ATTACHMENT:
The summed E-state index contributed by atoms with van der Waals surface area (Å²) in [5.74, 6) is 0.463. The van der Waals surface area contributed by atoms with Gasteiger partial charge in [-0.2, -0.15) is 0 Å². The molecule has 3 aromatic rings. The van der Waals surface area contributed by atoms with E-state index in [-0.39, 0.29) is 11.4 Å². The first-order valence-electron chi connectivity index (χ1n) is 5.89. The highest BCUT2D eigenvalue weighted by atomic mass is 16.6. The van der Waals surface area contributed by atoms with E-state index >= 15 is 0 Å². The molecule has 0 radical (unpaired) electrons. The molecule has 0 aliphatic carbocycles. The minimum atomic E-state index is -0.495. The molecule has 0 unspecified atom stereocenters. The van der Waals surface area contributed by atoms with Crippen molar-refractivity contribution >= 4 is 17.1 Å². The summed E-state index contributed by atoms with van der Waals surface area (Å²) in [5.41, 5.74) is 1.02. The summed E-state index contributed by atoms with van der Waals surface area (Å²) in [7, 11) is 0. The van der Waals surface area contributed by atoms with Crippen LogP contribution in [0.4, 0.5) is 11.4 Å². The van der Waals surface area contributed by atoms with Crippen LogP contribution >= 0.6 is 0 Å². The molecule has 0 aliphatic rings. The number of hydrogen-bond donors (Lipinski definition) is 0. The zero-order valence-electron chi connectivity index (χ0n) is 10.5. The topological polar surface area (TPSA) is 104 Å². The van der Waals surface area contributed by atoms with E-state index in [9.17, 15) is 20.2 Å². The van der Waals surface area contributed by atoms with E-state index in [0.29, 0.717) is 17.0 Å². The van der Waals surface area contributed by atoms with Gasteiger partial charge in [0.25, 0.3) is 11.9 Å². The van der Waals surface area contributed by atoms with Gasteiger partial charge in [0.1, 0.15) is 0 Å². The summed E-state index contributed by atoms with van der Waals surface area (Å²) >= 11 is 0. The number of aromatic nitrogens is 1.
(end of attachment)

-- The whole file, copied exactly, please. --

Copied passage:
The summed E-state index contributed by atoms with van der Waals surface area (Å²) in [5.74, 6) is 0.463. The van der Waals surface area contributed by atoms with Gasteiger partial charge in [-0.2, -0.15) is 0 Å². The molecule has 3 aromatic rings. The van der Waals surface area contributed by atoms with E-state index in [-0.39, 0.29) is 11.4 Å². The first-order valence-electron chi connectivity index (χ1n) is 5.89. The highest BCUT2D eigenvalue weighted by atomic mass is 16.6. The van der Waals surface area contributed by atoms with E-state index >= 15 is 0 Å². The molecule has 0 radical (unpaired) electrons. The molecule has 0 aliphatic carbocycles. The minimum atomic E-state index is -0.495. The molecule has 0 unspecified atom stereocenters. The van der Waals surface area contributed by atoms with Crippen molar-refractivity contribution >= 4 is 17.1 Å². The summed E-state index contributed by atoms with van der Waals surface area (Å²) in [5.41, 5.74) is 1.02. The summed E-state index contributed by atoms with van der Waals surface area (Å²) in [7, 11) is 0. The van der Waals surface area contributed by atoms with Crippen LogP contribution in [0.4, 0.5) is 11.4 Å². The van der Waals surface area contributed by atoms with Crippen LogP contribution >= 0.6 is 0 Å². The molecule has 0 aliphatic rings. The number of hydrogen-bond donors (Lipinski definition) is 0. The zero-order valence-electron chi connectivity index (χ0n) is 10.5. The topological polar surface area (TPSA) is 104 Å². The van der Waals surface area contributed by atoms with E-state index in [9.17, 15) is 20.2 Å². The van der Waals surface area contributed by atoms with E-state index in [0.29, 0.717) is 17.0 Å². The van der Waals surface area contributed by atoms with Gasteiger partial charge in [0.25, 0.3) is 11.9 Å². The van der Waals surface area contributed by atoms with Gasteiger partial charge in [0.1, 0.15) is 0 Å². The summed E-state index contributed by atoms with van der Waals surface area (Å²) >= 11 is 0. The number of aromatic nitrogens is 1.